Biofuels from woody plants and grasses instead of the corn and sugarcane
Scientists are using biotechnology to chip away at barriers to producing biofuels from woody plants and grasses instead of the corn and sugarcane used to make ethanol.
NC State's Forest Biotechnology Group, which has been responsible for several research milestones published this year, summed up biofuel research progress and challenges for a special issue of the Plant Biotechnology Journal.
The greatest barrier to producing more sustainable and economical biofuels, according to lead author Dr. Quanzi Li, comes from stubborn plant cell walls that resist being broken down into biofuel ingredients. Cell walls contain desirable cellulose and hemicellulose, which is "covered up" with lignin, the substance that contributes to the strength of wood but gets in the way of biofuel production.
To make biofuel from wood, manufacturers must remove lignin and convert the cellulose to ethanol. Production begins with an expensive pretreatment, followed by enzyme use to release the sugars that can be fermented to produce ethanol.
Li says biotechnology research focuses on simplifying the process on several fronts.
Scientists have found ways to modify the cell wall structure to reduce the amount of lignin and change its makeup. They've manipulated the steps in hemicellulose formation and disrupted links between lignin and celluloses. To speed up biofuel production, they've introduced cell wall-degrading enzymes into plants, such as a bacterial gene that won't affect plants until it's activated at high temperatures during biofuel production.
NC State's team has created genetically modified trees with reduced lignin content – no small feat.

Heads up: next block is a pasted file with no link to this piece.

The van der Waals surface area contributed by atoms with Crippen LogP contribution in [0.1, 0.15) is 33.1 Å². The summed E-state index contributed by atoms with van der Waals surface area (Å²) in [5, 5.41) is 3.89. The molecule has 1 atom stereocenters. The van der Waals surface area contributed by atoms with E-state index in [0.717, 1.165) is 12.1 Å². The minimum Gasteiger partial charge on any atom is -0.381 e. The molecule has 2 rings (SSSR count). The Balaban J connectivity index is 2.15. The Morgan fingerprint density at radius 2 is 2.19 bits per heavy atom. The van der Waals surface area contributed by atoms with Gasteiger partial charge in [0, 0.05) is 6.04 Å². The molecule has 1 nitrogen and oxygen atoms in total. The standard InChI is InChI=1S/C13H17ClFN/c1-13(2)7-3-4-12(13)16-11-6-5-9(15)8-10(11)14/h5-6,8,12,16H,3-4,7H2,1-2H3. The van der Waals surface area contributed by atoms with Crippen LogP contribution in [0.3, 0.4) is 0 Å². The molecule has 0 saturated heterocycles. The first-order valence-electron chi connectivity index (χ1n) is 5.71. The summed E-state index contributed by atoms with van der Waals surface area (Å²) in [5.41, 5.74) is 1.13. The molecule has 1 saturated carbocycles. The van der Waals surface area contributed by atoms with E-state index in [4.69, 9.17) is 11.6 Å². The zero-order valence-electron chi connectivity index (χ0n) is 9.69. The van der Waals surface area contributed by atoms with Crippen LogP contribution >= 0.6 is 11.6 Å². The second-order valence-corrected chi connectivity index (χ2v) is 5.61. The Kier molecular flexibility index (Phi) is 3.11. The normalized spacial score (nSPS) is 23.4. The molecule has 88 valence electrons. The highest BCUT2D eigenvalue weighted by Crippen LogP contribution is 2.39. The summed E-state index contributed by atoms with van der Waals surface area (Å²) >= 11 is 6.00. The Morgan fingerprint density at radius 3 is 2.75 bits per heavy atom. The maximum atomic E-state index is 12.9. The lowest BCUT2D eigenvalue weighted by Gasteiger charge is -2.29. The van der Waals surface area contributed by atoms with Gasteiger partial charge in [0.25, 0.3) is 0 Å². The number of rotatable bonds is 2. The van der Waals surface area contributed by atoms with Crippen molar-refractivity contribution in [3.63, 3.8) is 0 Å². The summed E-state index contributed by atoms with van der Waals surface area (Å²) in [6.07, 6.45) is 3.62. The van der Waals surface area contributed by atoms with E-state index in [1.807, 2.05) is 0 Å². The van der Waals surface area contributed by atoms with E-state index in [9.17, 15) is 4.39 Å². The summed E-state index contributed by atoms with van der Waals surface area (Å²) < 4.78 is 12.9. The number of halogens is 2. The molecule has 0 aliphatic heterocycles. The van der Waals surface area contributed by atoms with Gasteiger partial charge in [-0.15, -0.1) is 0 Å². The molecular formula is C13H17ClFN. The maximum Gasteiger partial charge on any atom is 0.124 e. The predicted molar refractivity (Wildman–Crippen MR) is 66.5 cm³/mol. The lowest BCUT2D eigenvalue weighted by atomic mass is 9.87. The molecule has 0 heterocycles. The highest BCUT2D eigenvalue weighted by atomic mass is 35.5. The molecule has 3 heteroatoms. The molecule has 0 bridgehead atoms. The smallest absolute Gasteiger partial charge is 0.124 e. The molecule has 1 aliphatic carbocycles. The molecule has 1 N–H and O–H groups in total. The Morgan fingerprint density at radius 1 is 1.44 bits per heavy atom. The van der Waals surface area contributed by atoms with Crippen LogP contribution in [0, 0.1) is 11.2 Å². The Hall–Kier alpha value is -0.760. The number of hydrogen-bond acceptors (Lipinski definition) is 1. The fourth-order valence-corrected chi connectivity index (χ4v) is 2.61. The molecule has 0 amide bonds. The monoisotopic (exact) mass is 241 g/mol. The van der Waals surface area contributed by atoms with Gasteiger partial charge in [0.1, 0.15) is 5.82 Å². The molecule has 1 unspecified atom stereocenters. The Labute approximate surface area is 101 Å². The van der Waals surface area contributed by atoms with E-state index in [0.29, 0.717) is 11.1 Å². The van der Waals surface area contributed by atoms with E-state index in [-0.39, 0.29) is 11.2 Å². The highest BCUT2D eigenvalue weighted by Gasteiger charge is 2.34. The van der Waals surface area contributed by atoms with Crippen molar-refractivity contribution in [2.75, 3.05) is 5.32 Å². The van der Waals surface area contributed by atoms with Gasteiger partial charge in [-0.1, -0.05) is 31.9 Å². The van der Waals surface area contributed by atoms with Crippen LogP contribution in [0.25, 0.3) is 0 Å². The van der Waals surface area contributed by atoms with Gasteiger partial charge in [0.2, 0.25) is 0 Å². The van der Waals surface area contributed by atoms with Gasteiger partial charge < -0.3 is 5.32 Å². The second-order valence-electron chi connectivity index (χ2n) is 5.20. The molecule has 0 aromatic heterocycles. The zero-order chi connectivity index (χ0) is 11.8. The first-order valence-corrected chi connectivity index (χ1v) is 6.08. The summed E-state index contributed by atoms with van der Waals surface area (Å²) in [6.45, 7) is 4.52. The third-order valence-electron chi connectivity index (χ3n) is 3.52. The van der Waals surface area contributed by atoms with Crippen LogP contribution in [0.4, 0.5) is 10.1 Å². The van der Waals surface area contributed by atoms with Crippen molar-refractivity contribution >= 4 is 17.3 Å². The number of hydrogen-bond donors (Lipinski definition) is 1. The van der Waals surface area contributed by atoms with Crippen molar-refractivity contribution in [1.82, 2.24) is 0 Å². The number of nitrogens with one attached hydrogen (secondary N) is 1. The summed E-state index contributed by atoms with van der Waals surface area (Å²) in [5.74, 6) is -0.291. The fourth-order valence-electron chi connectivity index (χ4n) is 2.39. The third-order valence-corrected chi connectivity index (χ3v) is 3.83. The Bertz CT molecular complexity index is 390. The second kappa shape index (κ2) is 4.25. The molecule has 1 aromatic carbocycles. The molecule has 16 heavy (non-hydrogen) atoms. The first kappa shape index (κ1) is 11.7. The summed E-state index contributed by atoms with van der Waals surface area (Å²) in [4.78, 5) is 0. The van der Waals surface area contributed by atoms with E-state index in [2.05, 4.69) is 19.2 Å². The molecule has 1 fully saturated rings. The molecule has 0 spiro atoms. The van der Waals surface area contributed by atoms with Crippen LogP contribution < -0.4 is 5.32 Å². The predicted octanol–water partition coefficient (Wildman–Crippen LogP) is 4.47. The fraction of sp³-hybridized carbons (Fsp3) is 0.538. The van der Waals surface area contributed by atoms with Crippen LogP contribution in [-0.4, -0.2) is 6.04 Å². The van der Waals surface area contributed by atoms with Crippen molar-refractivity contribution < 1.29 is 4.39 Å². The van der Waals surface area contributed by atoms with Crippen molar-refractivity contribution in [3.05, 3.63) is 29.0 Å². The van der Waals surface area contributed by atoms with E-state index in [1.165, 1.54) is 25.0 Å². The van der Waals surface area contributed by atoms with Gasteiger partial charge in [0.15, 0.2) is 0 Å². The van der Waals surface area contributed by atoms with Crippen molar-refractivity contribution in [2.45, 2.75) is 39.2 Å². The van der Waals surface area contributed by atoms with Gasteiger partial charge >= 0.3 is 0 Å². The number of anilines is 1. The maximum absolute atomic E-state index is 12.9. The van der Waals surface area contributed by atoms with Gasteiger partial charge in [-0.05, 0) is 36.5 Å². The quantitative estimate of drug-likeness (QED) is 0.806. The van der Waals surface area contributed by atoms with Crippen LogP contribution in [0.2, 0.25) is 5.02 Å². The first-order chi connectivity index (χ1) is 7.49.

"Normally when you reduce lignin, plant growth is negatively affected, which also reduces biomass production," Li says. "However, we now know that we can produce transgenic plants with strong cell walls and normal development but much less lignin."
Fast-growing trees with high energy content could grow on marginal land without disrupting crop production.
NC State has worked extensively with black cottonwood (Populus trichocarpa), a model tree species for biofuel production. Forest Biotechnology Group researchers in the College of Natural Resources have developed engineering models that predict how 21 pathway enzymes affect lignin content and composition, providing the equivalent of GPS directions to guide future research.
This comprehensive approach, which involves genes, proteins, plant chemical compounds and mathematical models, fits into a systems biology perspective that's the key to future breakthroughs, Li says.
"Progress has been made in many areas, but we still lack a complete understanding of how the cell wall is formed. We have to have a better idea of the factors that control its formation to produce better biomass for biofuels."